The Moon Pool
Chapter 5. Into The Moon Pool
"GOODWIN," Throckmartin went on at last, "I can describe him only as a thing of living
light. He radiated light; was filled with light; overflowed with it. A shining cloud whirled
through and around him in radiant swirls, shimmering tentacles, luminescent, coruscating
"His face shone with a rapture too great to be borne by living man, and was shadowed
with insuperable misery. It was as though it had been remoulded by the hand of God and
the hand of Satan, working together and in harmony. You have seen that seal upon my
own. But you have never seen it in the degree that Stanton bore it. The eyes were wide
open and fixed, as though upon some inward vision of hell and heaven!
"The light that filled and surrounded him had a nucleus, a core--something shiftingly
human shaped--that dissolved and changed, gathered itself, whirled through and beyond
him and back again. And as its shining nucleus passed through him Stanton's whole body
pulsed radiance. As the luminescence moved, there moved above it, still and serene
always, seven tiny globes of seven colors, like seven little moons.
"Then swiftly Stanton was lifted--levitated--up the unscalable wall and to its top. The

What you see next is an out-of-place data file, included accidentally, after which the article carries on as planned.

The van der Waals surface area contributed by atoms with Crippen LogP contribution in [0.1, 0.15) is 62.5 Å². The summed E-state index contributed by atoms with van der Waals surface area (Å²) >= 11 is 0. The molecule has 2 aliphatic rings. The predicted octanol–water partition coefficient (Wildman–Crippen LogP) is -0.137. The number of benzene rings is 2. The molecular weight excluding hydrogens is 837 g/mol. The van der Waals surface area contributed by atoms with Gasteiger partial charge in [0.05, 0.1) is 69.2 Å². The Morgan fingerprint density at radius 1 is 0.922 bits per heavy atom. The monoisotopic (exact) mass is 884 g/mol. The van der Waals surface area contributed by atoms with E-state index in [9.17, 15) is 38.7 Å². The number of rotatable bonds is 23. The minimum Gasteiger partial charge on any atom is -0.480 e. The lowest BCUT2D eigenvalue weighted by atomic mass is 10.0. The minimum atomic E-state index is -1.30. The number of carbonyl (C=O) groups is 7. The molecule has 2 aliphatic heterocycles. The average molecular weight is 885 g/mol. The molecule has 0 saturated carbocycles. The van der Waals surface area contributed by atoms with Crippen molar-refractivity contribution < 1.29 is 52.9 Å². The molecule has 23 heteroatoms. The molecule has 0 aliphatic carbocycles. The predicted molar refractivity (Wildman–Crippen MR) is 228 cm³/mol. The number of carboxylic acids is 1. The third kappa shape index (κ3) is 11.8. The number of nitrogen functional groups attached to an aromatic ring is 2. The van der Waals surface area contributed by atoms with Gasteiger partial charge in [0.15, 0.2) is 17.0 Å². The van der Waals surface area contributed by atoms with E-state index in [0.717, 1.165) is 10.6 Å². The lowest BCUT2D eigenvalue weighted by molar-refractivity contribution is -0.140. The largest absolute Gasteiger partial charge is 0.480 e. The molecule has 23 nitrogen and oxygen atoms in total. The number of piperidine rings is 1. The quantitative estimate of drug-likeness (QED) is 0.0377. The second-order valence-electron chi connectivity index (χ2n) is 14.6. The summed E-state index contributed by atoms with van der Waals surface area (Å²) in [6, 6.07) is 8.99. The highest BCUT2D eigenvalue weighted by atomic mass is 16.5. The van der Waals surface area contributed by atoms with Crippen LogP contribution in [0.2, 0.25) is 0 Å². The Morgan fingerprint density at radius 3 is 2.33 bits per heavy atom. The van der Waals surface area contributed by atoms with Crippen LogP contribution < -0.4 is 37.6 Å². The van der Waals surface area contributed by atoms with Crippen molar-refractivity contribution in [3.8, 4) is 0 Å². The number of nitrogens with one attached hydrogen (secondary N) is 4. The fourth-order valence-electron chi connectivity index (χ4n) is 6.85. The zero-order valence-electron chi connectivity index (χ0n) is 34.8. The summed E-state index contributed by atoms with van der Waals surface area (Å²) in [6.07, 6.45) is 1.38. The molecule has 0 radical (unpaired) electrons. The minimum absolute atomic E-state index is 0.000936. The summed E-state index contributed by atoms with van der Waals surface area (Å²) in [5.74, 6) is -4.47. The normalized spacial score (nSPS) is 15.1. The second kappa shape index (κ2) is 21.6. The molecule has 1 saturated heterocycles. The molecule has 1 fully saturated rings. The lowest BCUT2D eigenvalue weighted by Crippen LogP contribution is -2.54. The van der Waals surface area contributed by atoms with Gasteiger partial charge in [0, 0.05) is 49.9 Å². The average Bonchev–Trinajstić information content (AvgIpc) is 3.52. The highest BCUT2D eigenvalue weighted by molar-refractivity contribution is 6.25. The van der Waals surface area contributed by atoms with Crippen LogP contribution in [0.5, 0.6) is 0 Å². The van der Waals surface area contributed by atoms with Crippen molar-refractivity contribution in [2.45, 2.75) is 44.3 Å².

glow faded from the moonlight, the tinkling music grew fainter. I tried again to move.
The tears were running down now from my rigid lids and they brought relief to my
"I have said my gaze was fixed. It was. But from the side, peripherally, it took in a part of
the far wall of the outer enclosure. Ages seemed to pass and a radiance stole along it.
Soon drifted into sight the figure that was Stanton. Far away he was--on the gigantic wall.
But still I could see the shining spirals whirling jubilantly around and through him; felt
rather than saw his tranced face beneath the seven moons. A swirl of crystal notes, and he
had passed. And all the time, as though from some opened well of light, the courtyard
gleamed and sent out silver fires that dimmed the moonrays, yet seemed strangely to be a
part of them.
"At last the moon neared the horizon. There came a louder burst of sound; the second,
and last, cry of Stanton, like an echo of his first! Again the soft sighing from the inner
terrace. Then--utter silence!
"The light faded; the moon was setting and with a rush life and power to move returned
to me. I made a leap for the steps, rushed up them, through the gateway and straight to
the grey rock. It was closed--as I knew it would be. But did I dream it or did I bear,
echoing through it as though from vast distances a triumphant shouting?
"I ran back to Edith. At my touch she wakened; looked at me wanderingly; raised herself
on a hand.